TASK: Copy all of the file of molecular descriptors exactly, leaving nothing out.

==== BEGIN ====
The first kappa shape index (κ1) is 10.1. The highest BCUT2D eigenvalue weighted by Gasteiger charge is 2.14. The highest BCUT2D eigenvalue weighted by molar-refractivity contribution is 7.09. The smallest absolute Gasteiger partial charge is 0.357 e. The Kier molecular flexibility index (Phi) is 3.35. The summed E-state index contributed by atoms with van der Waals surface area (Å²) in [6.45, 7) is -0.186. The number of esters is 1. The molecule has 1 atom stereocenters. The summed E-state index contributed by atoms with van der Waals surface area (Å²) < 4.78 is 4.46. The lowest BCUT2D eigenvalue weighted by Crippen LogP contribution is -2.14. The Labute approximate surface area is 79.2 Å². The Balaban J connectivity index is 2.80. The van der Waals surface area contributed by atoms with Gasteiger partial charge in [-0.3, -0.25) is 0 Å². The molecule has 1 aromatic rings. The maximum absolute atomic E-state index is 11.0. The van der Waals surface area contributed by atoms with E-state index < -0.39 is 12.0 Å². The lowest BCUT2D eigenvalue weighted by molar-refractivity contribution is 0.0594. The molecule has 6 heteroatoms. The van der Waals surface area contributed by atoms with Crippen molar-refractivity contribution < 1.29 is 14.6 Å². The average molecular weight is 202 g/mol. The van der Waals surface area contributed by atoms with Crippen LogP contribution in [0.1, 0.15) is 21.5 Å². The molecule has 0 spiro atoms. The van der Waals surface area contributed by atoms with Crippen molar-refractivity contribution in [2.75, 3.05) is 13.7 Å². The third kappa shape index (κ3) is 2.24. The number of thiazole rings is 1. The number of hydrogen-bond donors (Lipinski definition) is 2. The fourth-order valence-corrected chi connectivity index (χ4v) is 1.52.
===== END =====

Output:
The first kappa shape index (κ1) is 10.1. The highest BCUT2D eigenvalue weighted by Gasteiger charge is 2.14. The highest BCUT2D eigenvalue weighted by molar-refractivity contribution is 7.09. The smallest absolute Gasteiger partial charge is 0.357 e. The Kier molecular flexibility index (Phi) is 3.35. The summed E-state index contributed by atoms with van der Waals surface area (Å²) in [6.45, 7) is -0.186. The number of esters is 1. The molecule has 1 atom stereocenters. The summed E-state index contributed by atoms with van der Waals surface area (Å²) < 4.78 is 4.46. The lowest BCUT2D eigenvalue weighted by Crippen LogP contribution is -2.14. The Labute approximate surface area is 79.2 Å². The Balaban J connectivity index is 2.80. The van der Waals surface area contributed by atoms with Gasteiger partial charge in [-0.3, -0.25) is 0 Å². The molecule has 1 aromatic rings. The maximum absolute atomic E-state index is 11.0. The van der Waals surface area contributed by atoms with E-state index < -0.39 is 12.0 Å². The lowest BCUT2D eigenvalue weighted by molar-refractivity contribution is 0.0594. The molecule has 6 heteroatoms. The van der Waals surface area contributed by atoms with Crippen molar-refractivity contribution < 1.29 is 14.6 Å². The average molecular weight is 202 g/mol. The van der Waals surface area contributed by atoms with Crippen LogP contribution in [0.1, 0.15) is 21.5 Å². The molecule has 0 spiro atoms. The van der Waals surface area contributed by atoms with Crippen molar-refractivity contribution in [2.75, 3.05) is 13.7 Å². The third kappa shape index (κ3) is 2.24. The number of thiazole rings is 1. The number of hydrogen-bond donors (Lipinski definition) is 2. The fourth-order valence-corrected chi connectivity index (χ4v) is 1.52.